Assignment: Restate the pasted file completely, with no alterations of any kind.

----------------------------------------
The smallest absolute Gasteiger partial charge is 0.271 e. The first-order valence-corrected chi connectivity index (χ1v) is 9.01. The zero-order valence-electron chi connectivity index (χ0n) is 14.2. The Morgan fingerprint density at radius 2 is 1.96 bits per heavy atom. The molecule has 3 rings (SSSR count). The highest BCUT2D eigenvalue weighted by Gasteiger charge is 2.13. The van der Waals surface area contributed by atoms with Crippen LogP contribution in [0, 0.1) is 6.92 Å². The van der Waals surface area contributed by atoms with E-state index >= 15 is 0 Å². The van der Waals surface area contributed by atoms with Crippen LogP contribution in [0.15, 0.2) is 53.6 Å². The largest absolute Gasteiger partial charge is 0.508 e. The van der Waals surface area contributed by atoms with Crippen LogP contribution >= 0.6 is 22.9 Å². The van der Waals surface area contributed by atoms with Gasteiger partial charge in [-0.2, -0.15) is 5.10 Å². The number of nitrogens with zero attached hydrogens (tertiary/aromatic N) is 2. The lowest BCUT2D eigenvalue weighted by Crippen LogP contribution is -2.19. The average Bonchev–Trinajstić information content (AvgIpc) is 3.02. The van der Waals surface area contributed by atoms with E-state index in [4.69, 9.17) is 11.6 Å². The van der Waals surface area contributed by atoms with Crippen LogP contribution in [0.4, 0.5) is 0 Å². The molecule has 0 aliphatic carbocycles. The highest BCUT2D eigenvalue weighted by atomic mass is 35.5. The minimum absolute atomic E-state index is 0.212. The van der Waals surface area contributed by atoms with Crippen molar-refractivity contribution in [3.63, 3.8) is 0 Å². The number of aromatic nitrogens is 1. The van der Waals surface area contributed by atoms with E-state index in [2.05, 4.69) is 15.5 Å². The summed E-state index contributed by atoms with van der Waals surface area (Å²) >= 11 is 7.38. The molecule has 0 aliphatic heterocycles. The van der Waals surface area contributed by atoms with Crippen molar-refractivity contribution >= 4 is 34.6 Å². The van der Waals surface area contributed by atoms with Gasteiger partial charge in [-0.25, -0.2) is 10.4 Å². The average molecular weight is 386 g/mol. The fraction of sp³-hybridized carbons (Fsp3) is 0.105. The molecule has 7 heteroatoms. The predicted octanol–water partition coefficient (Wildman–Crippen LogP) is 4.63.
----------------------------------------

The smallest absolute Gasteiger partial charge is 0.271 e. The first-order valence-corrected chi connectivity index (χ1v) is 9.01. The zero-order valence-electron chi connectivity index (χ0n) is 14.2. The Morgan fingerprint density at radius 2 is 1.96 bits per heavy atom. The molecule has 3 rings (SSSR count). The highest BCUT2D eigenvalue weighted by Gasteiger charge is 2.13. The van der Waals surface area contributed by atoms with Crippen LogP contribution in [0, 0.1) is 6.92 Å². The van der Waals surface area contributed by atoms with E-state index >= 15 is 0 Å². The van der Waals surface area contributed by atoms with Crippen LogP contribution in [0.15, 0.2) is 53.6 Å². The largest absolute Gasteiger partial charge is 0.508 e. The van der Waals surface area contributed by atoms with Crippen LogP contribution >= 0.6 is 22.9 Å². The van der Waals surface area contributed by atoms with Gasteiger partial charge in [-0.2, -0.15) is 5.10 Å². The number of nitrogens with zero attached hydrogens (tertiary/aromatic N) is 2. The lowest BCUT2D eigenvalue weighted by Crippen LogP contribution is -2.19. The average Bonchev–Trinajstić information content (AvgIpc) is 3.02. The van der Waals surface area contributed by atoms with E-state index in [4.69, 9.17) is 11.6 Å². The van der Waals surface area contributed by atoms with Crippen LogP contribution in [0.4, 0.5) is 0 Å². The molecule has 0 aliphatic carbocycles. The highest BCUT2D eigenvalue weighted by atomic mass is 35.5. The minimum absolute atomic E-state index is 0.212. The van der Waals surface area contributed by atoms with Crippen molar-refractivity contribution in [3.63, 3.8) is 0 Å². The number of aromatic nitrogens is 1. The van der Waals surface area contributed by atoms with E-state index in [2.05, 4.69) is 15.5 Å². The summed E-state index contributed by atoms with van der Waals surface area (Å²) >= 11 is 7.38. The molecule has 0 aliphatic heterocycles. The van der Waals surface area contributed by atoms with Crippen molar-refractivity contribution >= 4 is 34.6 Å². The van der Waals surface area contributed by atoms with Gasteiger partial charge in [-0.25, -0.2) is 10.4 Å². The average molecular weight is 386 g/mol. The fraction of sp³-hybridized carbons (Fsp3) is 0.105. The molecule has 7 heteroatoms. The predicted octanol–water partition coefficient (Wildman–Crippen LogP) is 4.63.